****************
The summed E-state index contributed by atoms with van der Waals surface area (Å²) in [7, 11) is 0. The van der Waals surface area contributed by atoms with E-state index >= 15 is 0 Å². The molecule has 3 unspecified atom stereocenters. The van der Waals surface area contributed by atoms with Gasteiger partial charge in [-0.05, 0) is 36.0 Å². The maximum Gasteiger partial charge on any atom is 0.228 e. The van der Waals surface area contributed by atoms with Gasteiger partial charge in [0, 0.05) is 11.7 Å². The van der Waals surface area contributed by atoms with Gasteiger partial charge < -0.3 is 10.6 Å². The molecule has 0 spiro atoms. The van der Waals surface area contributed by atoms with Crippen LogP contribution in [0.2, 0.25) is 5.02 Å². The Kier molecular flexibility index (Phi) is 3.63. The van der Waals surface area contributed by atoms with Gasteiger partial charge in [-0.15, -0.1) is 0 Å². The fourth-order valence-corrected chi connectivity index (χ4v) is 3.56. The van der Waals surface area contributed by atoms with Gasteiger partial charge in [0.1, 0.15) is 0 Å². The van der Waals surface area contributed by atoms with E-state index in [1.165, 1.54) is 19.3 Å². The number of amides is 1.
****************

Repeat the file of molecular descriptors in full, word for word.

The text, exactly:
The summed E-state index contributed by atoms with van der Waals surface area (Å²) in [7, 11) is 0. The van der Waals surface area contributed by atoms with E-state index >= 15 is 0 Å². The molecule has 3 unspecified atom stereocenters. The van der Waals surface area contributed by atoms with Gasteiger partial charge in [-0.05, 0) is 36.0 Å². The maximum Gasteiger partial charge on any atom is 0.228 e. The van der Waals surface area contributed by atoms with Gasteiger partial charge in [0, 0.05) is 11.7 Å². The van der Waals surface area contributed by atoms with Gasteiger partial charge < -0.3 is 10.6 Å². The molecule has 0 spiro atoms. The van der Waals surface area contributed by atoms with Crippen LogP contribution in [0.2, 0.25) is 5.02 Å². The Kier molecular flexibility index (Phi) is 3.63. The van der Waals surface area contributed by atoms with Gasteiger partial charge in [-0.15, -0.1) is 0 Å². The fourth-order valence-corrected chi connectivity index (χ4v) is 3.56. The van der Waals surface area contributed by atoms with Gasteiger partial charge in [0.1, 0.15) is 0 Å². The van der Waals surface area contributed by atoms with E-state index in [1.165, 1.54) is 19.3 Å². The number of amides is 1.